JM: The transition was more like a breakdown. I knew near the end of my time in the military, as I was totally burnt out and minimally going through the motions, that things had been more difficult for me in the military than it was for other people. And not because I was a woman, but that nearly every activity made me so exhausted. I knew that I wasn’t any less capable than anyone else, I made it through Bootcamp at the practically ancient age of 25. I’m basically Super Woman. But I wanted to sleep for a million years. And I felt squandered. The military doesn’t want anyone’s mind. They want you to work, they want some person to fix this and do that, and be a pair of eyes at a desk asking to see ID’s, and mop floors. They didn’t want ME. So I started doing research. Why was I so tired ALL the time. Why do I feel like The Princess And The Pea about every single element of my environment? Why did I always know when someone else was stressed out? Turns out I’m what’s known as a Highly Sensitive Person. A genetic trait that cranks up the volume on my whole nervous system. All of my physical senses (sight, smell, taste, hearing, touch) have the volume turned up. And not just that, I’m also an empath. I feel other people’s emotions and their energy whether I want to or not. So I went on a quest to find what to do with those traits. I refused to see them as a weakness. I wouldn’t have them if they were a disability, they are supposed to be used for something. It took 3 months of sobbing on my couch in Alaska to start digging. Even longer to find answers. Turns out people like me are well suited to be therapists, life coaches, consultants, healers, and entrepreneurs. And after researching life coaching, I was like, “I think I’ve actually been coaching people without their permission since I was 9.” I coached a bunch of things before I started coaching sexuality. I coached other sensitives. Then I coached sales/client attraction. (That was a terrible fit.) Then dating for a little bit. But it kept coming back to sex. I had a really solid sex education as a kid from my parents & their book collection. So I had pretty healthy ideas and attitudes about sex from a young age. And as a teen, I took full ownership of my sexuality, put fake covers on sex books and read them during silent reading time in class, which resulted in a great arsenal of skills to use with my high school boyfriend. I’m rarely single. People tell me that’s uncommon. And I’m unashamedly amazing in bed.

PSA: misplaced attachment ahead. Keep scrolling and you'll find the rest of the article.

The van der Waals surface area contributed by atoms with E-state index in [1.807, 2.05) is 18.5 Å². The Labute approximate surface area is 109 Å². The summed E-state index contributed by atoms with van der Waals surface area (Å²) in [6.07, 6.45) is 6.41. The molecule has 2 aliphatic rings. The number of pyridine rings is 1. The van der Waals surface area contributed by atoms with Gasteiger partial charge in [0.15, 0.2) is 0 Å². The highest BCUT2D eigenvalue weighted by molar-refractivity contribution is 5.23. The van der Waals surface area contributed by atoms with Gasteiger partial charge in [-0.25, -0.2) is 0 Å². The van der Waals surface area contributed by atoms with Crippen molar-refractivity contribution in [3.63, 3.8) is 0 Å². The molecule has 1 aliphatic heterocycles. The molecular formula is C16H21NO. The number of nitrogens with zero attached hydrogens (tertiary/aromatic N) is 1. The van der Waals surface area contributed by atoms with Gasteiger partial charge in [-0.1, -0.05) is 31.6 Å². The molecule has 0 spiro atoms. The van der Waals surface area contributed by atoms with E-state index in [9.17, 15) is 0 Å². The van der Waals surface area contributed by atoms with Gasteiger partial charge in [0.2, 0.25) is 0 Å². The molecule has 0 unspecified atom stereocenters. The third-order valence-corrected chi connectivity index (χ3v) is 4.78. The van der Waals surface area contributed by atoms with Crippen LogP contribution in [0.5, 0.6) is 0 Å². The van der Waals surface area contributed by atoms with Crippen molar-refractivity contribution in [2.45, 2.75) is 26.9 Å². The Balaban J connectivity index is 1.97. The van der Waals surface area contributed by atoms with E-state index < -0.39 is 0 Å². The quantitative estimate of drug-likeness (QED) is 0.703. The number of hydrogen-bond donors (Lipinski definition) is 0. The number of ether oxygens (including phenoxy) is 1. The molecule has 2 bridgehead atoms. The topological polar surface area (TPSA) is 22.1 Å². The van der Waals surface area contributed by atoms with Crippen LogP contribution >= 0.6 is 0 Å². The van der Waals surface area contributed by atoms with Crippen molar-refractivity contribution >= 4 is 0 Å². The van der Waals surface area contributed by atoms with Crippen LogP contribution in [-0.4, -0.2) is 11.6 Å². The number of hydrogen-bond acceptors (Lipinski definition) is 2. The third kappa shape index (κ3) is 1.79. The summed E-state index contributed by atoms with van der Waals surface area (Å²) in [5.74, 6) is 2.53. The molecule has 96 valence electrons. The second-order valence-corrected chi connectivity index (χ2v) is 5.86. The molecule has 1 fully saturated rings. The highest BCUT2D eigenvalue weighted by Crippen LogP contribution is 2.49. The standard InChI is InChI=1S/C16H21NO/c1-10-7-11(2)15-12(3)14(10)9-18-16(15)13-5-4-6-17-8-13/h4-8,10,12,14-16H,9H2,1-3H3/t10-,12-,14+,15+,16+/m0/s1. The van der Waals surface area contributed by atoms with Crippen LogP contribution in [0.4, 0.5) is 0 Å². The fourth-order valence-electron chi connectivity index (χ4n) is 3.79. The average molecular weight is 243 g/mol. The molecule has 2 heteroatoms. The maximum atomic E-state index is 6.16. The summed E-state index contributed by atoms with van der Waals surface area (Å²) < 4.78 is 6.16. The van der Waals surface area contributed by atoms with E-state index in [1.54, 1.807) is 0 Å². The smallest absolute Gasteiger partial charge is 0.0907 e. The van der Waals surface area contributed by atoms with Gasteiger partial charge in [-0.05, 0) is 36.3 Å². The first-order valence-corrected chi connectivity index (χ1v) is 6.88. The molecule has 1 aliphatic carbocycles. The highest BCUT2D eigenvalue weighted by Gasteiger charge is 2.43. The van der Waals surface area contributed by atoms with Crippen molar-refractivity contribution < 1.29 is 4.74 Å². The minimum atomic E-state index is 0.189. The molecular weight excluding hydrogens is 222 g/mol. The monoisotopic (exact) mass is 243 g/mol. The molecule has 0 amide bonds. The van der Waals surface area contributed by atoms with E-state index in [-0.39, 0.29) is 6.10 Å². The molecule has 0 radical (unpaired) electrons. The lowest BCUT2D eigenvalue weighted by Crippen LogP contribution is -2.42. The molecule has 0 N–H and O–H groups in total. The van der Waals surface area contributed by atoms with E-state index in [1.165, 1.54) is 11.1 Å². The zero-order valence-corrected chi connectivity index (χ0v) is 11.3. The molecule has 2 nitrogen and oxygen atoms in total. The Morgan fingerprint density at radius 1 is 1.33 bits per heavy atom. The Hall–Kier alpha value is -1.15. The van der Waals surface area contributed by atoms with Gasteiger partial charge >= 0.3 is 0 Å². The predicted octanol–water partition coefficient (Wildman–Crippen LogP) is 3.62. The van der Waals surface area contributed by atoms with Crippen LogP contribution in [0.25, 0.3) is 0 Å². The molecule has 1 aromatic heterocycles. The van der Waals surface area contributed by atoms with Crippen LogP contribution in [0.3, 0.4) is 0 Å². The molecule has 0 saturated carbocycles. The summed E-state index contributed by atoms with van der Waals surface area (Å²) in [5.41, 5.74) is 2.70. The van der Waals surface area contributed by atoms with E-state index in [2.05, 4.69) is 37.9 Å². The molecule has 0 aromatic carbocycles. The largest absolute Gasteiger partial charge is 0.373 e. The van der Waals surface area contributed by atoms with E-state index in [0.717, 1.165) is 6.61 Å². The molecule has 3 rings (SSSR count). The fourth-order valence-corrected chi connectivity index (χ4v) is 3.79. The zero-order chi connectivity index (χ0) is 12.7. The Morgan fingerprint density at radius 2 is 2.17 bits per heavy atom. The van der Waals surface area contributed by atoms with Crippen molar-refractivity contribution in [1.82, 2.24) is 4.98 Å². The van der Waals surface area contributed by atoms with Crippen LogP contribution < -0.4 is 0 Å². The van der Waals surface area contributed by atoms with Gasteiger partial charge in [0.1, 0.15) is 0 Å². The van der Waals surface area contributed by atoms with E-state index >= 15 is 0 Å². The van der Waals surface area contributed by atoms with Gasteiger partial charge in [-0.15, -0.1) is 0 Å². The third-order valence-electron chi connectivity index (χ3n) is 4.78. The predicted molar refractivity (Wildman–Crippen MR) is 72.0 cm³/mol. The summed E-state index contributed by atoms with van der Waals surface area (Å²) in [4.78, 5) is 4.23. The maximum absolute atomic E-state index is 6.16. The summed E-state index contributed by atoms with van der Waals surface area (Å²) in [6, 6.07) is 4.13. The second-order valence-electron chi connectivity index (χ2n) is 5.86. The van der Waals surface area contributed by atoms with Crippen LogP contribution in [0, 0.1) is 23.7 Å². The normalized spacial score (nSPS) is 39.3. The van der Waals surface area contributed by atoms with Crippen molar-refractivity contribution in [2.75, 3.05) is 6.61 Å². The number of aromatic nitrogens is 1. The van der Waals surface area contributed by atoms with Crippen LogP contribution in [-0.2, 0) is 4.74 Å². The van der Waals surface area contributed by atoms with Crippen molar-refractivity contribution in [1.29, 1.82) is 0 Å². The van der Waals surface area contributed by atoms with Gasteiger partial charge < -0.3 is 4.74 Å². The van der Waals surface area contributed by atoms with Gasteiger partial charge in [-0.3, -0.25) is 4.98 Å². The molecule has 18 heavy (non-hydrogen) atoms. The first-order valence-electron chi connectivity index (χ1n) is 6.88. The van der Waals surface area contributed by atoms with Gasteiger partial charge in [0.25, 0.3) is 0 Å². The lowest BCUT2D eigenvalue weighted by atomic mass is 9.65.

TM: What do you look for first when talking with perspective clients?
JM: Several things. Do they know what outcome they want? Some people have issues in their sex life but they have no idea what they actually want instead. Are they motivated, and can I see what motivates them? No substitute for motivation. And are they someone *I* want to work with?
TM: How do you know what motivates them?
JM: I tend to read people pretty well. And if someone is hard to read, I ask. But usually as they’re describing what’s going on in their intimate life, they’re telling me what they miss, and that’s very illuminating.
TM: Do you find it more fulfilling to work with men, women, or couples?
JM: I tend to work mostly with individuals who are in relationships, but they want to work on their side of the street. But male or female doesn’t matter.
TM: What has been the top 3 things you’ve learned being an intimacy coach that came from the military?
JM: 1. Mindset runs deep, and it’s powerful. 2. Heal your lineage, be free to be yourself. I had a parent in, and a grandparent in, and more generations before that. Healing that part of myself, I have the freedom to be myself and really own my dharma in the world that I don’t think I would have been free to do before. 3. It’s not about what you have in life, but what you let yourself receive and enjoy. If you have an amazing meal but only 12 minutes to eat it in, is it really an amazing meal, or just something you ate to stop feeling hungry?
TM: Amazing! Thank you for speaking with me. I learn so much form you!
JM: Thanks for having me.
Learn more about Julia and her mission by clicking HERE.